The starting howitzer fired and we all moved forward at a lurch. It took over two minutes to cross the starting line and that was about the point where I was able to ease into a slow trot. It reminded me of how cars all compress and slow down to a crawl on the highway until they pass the State Trooper issuing the ticket. I felt pretty good right from the start; light on my feet, rested, and confident I could run the distance without stop. But how fast? We’d see… I just tried to flow along with the thick crowd ambling north through Arlington-Rosselyn. The route actually passes below the Iwo Jima Memorial in the first mile; I eyeballed that, looking forward to the finish line I hoped to cross within 3:45 to 4:00. I was also apparently well hydrated as I had to step over the guardrail and visit the deeper piece of the wood-line before we entered the downtown section. As it turns out, there were plenty of port-o-lets along the route, but I didn’t know that at that early point. Neither did the guy who just stepped over the railing and urinated into the bushes with about 17,000 runners passing along behind him as close as six feet away.

     Spectators lined the route the entire way starting right in Rosselyn and that was encouraging as the route mostly climbs, albeit it gently, for the first three miles or so. This was the most crowded piece of the route, as the first few miles are in any long distance event I’ve run in. There was almost always room to slide around runners headed up the first long hill going west through Rosselyn. I maintained about a 9:00 pace, just warming up through the first three miles until the course turned east and started heading downhill towards the Key Bridge Potomac crossing. The early hills had thinned the crowd out a little and I just let my pace go at that point with the intent to run every downhill as fast as I could, without breaking or slowing, but still running steadily without gasping for breath. There was a long, long stretch of significant downhill that flowed right to the Key Bridge, up and over, and then downhill again all the way to mile 7.5 or so.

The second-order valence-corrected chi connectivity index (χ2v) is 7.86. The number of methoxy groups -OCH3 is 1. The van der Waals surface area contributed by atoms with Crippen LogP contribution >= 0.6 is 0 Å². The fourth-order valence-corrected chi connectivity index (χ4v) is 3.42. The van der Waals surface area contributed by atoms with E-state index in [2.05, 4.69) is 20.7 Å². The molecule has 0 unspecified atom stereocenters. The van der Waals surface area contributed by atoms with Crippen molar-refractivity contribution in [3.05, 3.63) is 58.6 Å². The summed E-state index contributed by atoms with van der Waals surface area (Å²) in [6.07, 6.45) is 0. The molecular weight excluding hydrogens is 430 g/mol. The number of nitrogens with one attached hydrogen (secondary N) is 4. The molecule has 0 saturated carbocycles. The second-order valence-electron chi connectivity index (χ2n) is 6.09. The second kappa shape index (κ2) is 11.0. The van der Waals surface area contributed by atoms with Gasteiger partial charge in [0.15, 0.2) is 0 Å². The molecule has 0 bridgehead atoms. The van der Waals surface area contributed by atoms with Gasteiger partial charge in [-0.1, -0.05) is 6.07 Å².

That’s pretty much how the first sixteen to twenty miles went for me; I ran hard downhill, somewhere between a 6:45 to7:00 pace, leveled off around 7:30 to 7:45 on the flats, and worked hard to stay sub 8:30 when we hit hills. I knew I was running hard as opposed to a more comfortable stride when I developed a deep side stitch around mile 6. I ran through that in northern Georgetown for a couple of miles including the up the second and, last, really significant hill on the course at mile 7.5. That’s one of the reasons a large percentage of Boston Qualifiers come out of the Marine Marathon; the hills are gone early. I just sucked it up and ran through the stitch. When I finally fired up my Walkman at around Mile 5, it was a whole new race for a while, as it is every time I start my Walkman at some point into an event.